NCAA Name, Image, and Likeness Policy Changes
College sports is in a time of great change. Rules that have been in place for years are now being changed after much debate, and many fans are left wondering what it all means for college sports.
In recent years, the name, image, and likeness rules of the NCAA have been hotly debated, and if you haven’t been following the latest developments it can be difficult to sift through the information to figure out what is going on.
If you are trying to get caught up on the situation, then look no further.
Everything you need to know:
In 2019, the NCAA’s board of governors agreed in a unanimous decision that it needed to review and modernize its NIL policy. They directed all three NCAA divisions to make new rules that allow college athletes to make money from NIL deals while still upholding “the collegiate model”.
On June 30, after much delay the NCAA announced an interim NIL policy, effective July 1, 2021. They stated that the situation is both “legal and legislative” and will require the assistance of lawmakers to reach a permanent solution.
The interim rules state that:
- Individuals can engage in NIL activities that are consistent with the law of the state where the school is located. Colleges and universities may be a resource for state law questions.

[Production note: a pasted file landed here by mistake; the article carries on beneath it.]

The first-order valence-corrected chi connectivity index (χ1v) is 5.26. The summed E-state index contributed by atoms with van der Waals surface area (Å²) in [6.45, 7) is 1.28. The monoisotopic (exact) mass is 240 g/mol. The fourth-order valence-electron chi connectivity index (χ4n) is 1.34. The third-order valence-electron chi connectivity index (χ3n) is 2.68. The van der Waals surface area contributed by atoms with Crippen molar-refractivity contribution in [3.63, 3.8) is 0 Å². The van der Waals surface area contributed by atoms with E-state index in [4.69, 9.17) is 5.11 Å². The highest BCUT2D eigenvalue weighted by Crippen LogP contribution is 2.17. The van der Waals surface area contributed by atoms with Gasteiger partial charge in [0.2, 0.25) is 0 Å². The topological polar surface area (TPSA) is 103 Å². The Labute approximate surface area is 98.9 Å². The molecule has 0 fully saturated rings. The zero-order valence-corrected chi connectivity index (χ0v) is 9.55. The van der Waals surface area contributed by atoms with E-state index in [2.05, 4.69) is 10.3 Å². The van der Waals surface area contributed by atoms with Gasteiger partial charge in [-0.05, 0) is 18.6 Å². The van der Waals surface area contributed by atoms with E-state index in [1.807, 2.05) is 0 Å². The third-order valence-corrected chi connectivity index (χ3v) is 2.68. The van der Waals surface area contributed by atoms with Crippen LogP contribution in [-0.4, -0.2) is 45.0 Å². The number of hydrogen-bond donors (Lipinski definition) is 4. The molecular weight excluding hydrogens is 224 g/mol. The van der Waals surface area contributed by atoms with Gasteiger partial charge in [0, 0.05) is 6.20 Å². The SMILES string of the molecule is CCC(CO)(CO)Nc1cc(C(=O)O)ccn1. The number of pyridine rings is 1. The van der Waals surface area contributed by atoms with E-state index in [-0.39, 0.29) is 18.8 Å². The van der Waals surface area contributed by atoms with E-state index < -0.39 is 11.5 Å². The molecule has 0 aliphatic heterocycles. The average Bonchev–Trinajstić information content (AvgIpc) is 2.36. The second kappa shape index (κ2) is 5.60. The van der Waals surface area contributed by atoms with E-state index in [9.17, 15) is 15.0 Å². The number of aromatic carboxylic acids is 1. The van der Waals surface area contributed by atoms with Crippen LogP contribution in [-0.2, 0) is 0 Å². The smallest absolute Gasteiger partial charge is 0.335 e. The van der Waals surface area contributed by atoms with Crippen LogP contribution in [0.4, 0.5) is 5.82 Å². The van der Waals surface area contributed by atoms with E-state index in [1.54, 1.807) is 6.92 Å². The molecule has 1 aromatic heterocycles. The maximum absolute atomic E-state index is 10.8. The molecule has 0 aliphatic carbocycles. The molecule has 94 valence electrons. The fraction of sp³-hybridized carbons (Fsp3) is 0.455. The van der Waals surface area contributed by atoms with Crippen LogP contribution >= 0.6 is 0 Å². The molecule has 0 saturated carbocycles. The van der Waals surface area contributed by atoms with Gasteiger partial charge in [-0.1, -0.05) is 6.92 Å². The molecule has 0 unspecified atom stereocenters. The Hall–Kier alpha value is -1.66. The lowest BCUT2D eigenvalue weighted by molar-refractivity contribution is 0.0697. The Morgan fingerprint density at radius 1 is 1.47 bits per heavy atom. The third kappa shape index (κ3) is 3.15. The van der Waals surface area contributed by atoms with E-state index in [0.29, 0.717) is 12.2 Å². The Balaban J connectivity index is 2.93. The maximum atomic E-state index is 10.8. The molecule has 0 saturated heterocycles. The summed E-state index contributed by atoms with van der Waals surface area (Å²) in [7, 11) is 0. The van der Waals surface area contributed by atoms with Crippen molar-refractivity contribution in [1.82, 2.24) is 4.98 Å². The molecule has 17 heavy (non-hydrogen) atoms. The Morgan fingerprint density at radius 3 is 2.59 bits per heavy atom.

- College athletes who attend a school in a state without an NIL law can engage in this type of activity without violating NCAA rules related to name, image, and likeness
- Individuals can use a professional services provider for NIL activities.
- Student-athletes should report NIL activities consistent with state law or school and conference requirements to their school.
These rules leave plenty of gray area for schools to draft their own rules based on the laws of their state. The biggest hurdle now is getting a federal NIL law put into effect.
Many states have drafted legislation that allows athletes to make money off their name, image, and likeness. In fact, as many as 27 states have done so, many of which are set to go into effect in 2021, 2022, or 2023.
The NCAA has requested that Congress draft federal legislation so that there can be a clear and consistent standard across the board.
A permanent federal solution may take time, as safeguards must be placed within these new guidelines to avoid violating antitrust laws as well as restricting “pay for play” transactions.
With a permanent solution in the hands of congress, this leaves schools to work around the guidelines set by the NCAA in accordance with their state laws. The way student-athletes have been recruited may change as these items are figured out and this is something that the NCAA will monitor and put safeguards in place.